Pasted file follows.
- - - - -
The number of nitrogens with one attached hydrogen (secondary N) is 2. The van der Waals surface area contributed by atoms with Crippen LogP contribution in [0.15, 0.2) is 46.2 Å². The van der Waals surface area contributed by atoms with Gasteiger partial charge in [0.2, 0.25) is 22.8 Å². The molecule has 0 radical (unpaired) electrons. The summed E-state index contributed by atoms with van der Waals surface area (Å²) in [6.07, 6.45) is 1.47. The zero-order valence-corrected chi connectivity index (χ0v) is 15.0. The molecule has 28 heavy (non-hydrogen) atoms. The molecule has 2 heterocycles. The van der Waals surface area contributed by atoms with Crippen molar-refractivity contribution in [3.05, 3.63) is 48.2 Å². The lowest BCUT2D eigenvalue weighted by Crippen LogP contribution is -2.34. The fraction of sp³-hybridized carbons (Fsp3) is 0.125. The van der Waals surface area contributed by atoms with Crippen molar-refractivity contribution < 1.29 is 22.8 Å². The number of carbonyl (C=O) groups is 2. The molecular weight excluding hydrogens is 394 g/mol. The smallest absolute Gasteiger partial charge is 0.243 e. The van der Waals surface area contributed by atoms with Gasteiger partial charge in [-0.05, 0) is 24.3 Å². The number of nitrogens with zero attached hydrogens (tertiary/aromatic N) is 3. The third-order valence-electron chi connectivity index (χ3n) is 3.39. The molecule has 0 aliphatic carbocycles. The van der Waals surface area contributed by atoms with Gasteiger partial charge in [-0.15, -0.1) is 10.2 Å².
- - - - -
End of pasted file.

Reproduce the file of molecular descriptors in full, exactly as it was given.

The number of nitrogens with one attached hydrogen (secondary N) is 2. The van der Waals surface area contributed by atoms with Crippen LogP contribution in [0.15, 0.2) is 46.2 Å². The van der Waals surface area contributed by atoms with Gasteiger partial charge in [0.2, 0.25) is 22.8 Å². The molecule has 0 radical (unpaired) electrons. The summed E-state index contributed by atoms with van der Waals surface area (Å²) in [6.07, 6.45) is 1.47. The zero-order valence-corrected chi connectivity index (χ0v) is 15.0. The molecule has 28 heavy (non-hydrogen) atoms. The molecule has 2 heterocycles. The van der Waals surface area contributed by atoms with Crippen molar-refractivity contribution in [3.05, 3.63) is 48.2 Å². The lowest BCUT2D eigenvalue weighted by Crippen LogP contribution is -2.34. The fraction of sp³-hybridized carbons (Fsp3) is 0.125. The van der Waals surface area contributed by atoms with Crippen molar-refractivity contribution < 1.29 is 22.8 Å². The number of carbonyl (C=O) groups is 2. The molecular weight excluding hydrogens is 394 g/mol. The smallest absolute Gasteiger partial charge is 0.243 e. The van der Waals surface area contributed by atoms with Gasteiger partial charge in [-0.05, 0) is 24.3 Å². The number of nitrogens with zero attached hydrogens (tertiary/aromatic N) is 3. The third-order valence-electron chi connectivity index (χ3n) is 3.39. The molecule has 0 aliphatic carbocycles. The van der Waals surface area contributed by atoms with Gasteiger partial charge in [-0.15, -0.1) is 10.2 Å².